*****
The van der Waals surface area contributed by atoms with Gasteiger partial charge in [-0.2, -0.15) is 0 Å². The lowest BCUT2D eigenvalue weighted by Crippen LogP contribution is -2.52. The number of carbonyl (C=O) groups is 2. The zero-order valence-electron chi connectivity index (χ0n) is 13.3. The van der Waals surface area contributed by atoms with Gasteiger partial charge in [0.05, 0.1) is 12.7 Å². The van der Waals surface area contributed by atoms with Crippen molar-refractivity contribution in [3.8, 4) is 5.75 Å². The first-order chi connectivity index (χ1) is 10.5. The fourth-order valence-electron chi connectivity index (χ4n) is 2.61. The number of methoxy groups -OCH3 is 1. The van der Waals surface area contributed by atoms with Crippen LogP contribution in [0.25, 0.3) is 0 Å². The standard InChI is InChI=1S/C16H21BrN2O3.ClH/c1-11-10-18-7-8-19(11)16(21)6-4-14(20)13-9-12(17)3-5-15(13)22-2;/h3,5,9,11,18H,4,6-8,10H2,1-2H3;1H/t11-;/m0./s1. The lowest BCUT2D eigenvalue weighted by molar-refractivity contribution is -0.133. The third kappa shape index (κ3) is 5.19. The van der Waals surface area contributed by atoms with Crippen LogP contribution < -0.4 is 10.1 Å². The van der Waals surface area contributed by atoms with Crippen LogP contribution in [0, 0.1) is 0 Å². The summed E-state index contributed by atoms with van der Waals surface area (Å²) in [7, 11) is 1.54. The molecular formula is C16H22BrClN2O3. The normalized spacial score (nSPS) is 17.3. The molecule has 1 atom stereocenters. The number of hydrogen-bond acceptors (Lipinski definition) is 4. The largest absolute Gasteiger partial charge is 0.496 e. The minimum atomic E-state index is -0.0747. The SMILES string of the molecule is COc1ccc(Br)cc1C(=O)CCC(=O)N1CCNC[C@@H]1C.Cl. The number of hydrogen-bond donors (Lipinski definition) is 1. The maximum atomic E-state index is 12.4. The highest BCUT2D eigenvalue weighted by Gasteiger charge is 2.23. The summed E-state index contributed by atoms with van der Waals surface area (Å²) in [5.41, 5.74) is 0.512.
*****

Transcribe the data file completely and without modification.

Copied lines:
The van der Waals surface area contributed by atoms with Gasteiger partial charge in [-0.2, -0.15) is 0 Å². The lowest BCUT2D eigenvalue weighted by Crippen LogP contribution is -2.52. The number of carbonyl (C=O) groups is 2. The zero-order valence-electron chi connectivity index (χ0n) is 13.3. The van der Waals surface area contributed by atoms with Gasteiger partial charge in [0.05, 0.1) is 12.7 Å². The van der Waals surface area contributed by atoms with Crippen molar-refractivity contribution in [3.8, 4) is 5.75 Å². The first-order chi connectivity index (χ1) is 10.5. The fourth-order valence-electron chi connectivity index (χ4n) is 2.61. The number of methoxy groups -OCH3 is 1. The van der Waals surface area contributed by atoms with Crippen LogP contribution in [0.25, 0.3) is 0 Å². The standard InChI is InChI=1S/C16H21BrN2O3.ClH/c1-11-10-18-7-8-19(11)16(21)6-4-14(20)13-9-12(17)3-5-15(13)22-2;/h3,5,9,11,18H,4,6-8,10H2,1-2H3;1H/t11-;/m0./s1. The lowest BCUT2D eigenvalue weighted by molar-refractivity contribution is -0.133. The third kappa shape index (κ3) is 5.19. The van der Waals surface area contributed by atoms with Crippen LogP contribution < -0.4 is 10.1 Å². The van der Waals surface area contributed by atoms with Crippen LogP contribution in [0, 0.1) is 0 Å². The summed E-state index contributed by atoms with van der Waals surface area (Å²) in [7, 11) is 1.54. The molecular formula is C16H22BrClN2O3. The normalized spacial score (nSPS) is 17.3. The molecule has 1 atom stereocenters. The number of hydrogen-bond acceptors (Lipinski definition) is 4. The largest absolute Gasteiger partial charge is 0.496 e. The minimum atomic E-state index is -0.0747. The SMILES string of the molecule is COc1ccc(Br)cc1C(=O)CCC(=O)N1CCNC[C@@H]1C.Cl. The number of hydrogen-bond donors (Lipinski definition) is 1. The maximum atomic E-state index is 12.4. The highest BCUT2D eigenvalue weighted by Gasteiger charge is 2.23. The summed E-state index contributed by atoms with van der Waals surface area (Å²) in [5.41, 5.74) is 0.512.